Golden grabbed For the Boys, with Bette Midler, and a Nintendo hockey game and walked unsteadily to the counter. “Do you want the instructions for that?” the teenage cashier asked him.
“The instructions. For the game,” the kid said, his gum clicking in his mouth.
“This here. This is a Nintendo game, a cartridge.”
“Oh,” Golden said, holding the cartridge up in front of his face. “No, I don’t want this.” He tossed two crumpled bills onto the counter and we walked out. I carried the movie.
I went out to the car and turned, and he was still standing on the curb. He looked pale in his jeans and bomber jacket, mouth open, knees slightly bent, legs bowed like an old cowboy’s. He tried to put his sunglasses in his shirt pocket, swiping repeatedly and missing the pocket each time. He wobbled to the car and got behind the wheel. His skin was chalky.
“Why don’t you let me drive?” I said.
“No, I’ll be fine,” he said. He couldn’t get the key into the ignition, again and again stabbing the steering column.
He did get the car started but stalled it there in the parking lot, then finally got out onto a road. He was weaving, crossing the center line. Suddenly he pulled into the parking lot of an office complex. He parked and we sat there, silent. Finally, I mustered the courage to ask, “Are you feeling okay?”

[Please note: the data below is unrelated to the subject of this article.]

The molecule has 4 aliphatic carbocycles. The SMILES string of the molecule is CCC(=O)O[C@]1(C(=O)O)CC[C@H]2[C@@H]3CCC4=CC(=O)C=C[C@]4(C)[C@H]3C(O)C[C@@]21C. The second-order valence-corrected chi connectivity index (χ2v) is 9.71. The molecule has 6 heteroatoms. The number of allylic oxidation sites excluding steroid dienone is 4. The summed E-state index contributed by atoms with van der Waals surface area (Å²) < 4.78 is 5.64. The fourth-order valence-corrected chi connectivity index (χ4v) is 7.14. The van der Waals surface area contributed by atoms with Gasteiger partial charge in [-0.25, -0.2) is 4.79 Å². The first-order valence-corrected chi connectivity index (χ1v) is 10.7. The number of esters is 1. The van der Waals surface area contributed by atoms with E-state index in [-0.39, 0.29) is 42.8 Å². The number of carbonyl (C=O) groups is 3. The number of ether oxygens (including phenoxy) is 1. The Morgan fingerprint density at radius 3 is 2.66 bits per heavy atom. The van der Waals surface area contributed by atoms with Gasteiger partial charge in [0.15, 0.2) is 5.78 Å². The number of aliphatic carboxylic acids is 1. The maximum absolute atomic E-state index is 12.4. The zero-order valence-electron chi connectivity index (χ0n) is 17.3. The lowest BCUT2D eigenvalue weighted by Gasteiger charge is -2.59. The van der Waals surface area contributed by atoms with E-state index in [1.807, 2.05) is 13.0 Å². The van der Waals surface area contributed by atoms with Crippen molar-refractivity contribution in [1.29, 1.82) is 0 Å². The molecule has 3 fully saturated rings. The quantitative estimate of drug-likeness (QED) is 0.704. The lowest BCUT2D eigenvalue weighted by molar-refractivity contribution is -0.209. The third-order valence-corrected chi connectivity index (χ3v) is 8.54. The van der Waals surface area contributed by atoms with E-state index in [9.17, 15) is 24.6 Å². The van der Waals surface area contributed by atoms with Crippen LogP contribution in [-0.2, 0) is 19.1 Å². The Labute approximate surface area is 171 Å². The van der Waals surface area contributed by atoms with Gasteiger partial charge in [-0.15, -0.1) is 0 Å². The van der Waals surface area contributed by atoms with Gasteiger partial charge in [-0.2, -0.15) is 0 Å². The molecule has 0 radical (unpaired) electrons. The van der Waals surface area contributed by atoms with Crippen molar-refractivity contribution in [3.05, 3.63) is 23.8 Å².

He was leaning back in his seat, eyes closed, mouth agape. “I’m just kind of like, I don’t know,” he said. “The rest of my head.”
I asked, “Golden, how many of those pills . . .”
“Say, do you want a cold drink?” he asked, motioning toward a restaurant at the end of the lot.
That was a coherent sentence, I thought. Maybe he’s okay. “No, thanks.”
The car started rolling toward the restaurant. I looked over at him. Golden’s eyes were shut, his head lolling backward. He was blacking out.
“Golden, better hit the brakes. You’re about to hit that wall.”
“Oh, shit,” he said, slamming on the brake pedal.
“Say, how many of those pills . . . How many did you take, a bunch of ’em?” I asked.
“I just, I don’t know,” he said. “I felt crazy, like jumping right through that window . . .” His head tilted back again.
“Why don’t I drive?” I said. “It looks like you’re getting sleepy there.”
“. . . blinding in my eye, can’t function,” he said. “Okay.”
I got out and walked around to the driver’s door and helped him out. He was no longer a man; he was a drowsy, disoriented child. He held onto the car as he walked around the back. He stopped and bent over the license plate. “Is this the kind you punch?” he asked.
“Um, no,” I said.
The engine sputtered as I drove. “How many of those pills did you take?” I asked. “The ones we got at the apartment.”
“When you’re an addict, you have to take all of them,” he said, suddenly semi-lucid.
“Do you think of yourself as an addict?”
“No, not really,” he said, head back against the headrest. His eyes drifted shut.
I drove in silence, looking over at him occasionally to see how he was doing. “They could come in, oh-and-twenty-five, and beat the Cowboys,” he mumbled.
“Who’s that?” I asked.
“The Rangers,” he said.
I got to his apartment complex, helped him up the stairs to his apartment, and sat him down on his couch. I checked his jacket and found the pill bottle in the front left pocket. It was empty. Golden was crawling on all fours in front of the couch. I ran into the bedroom, called an emergency hotline, and told the attendant what had happened. “Where is he now?” the attendant asked.
“He’s on the floor of his living room.”
“Go see if he’s still breathing.”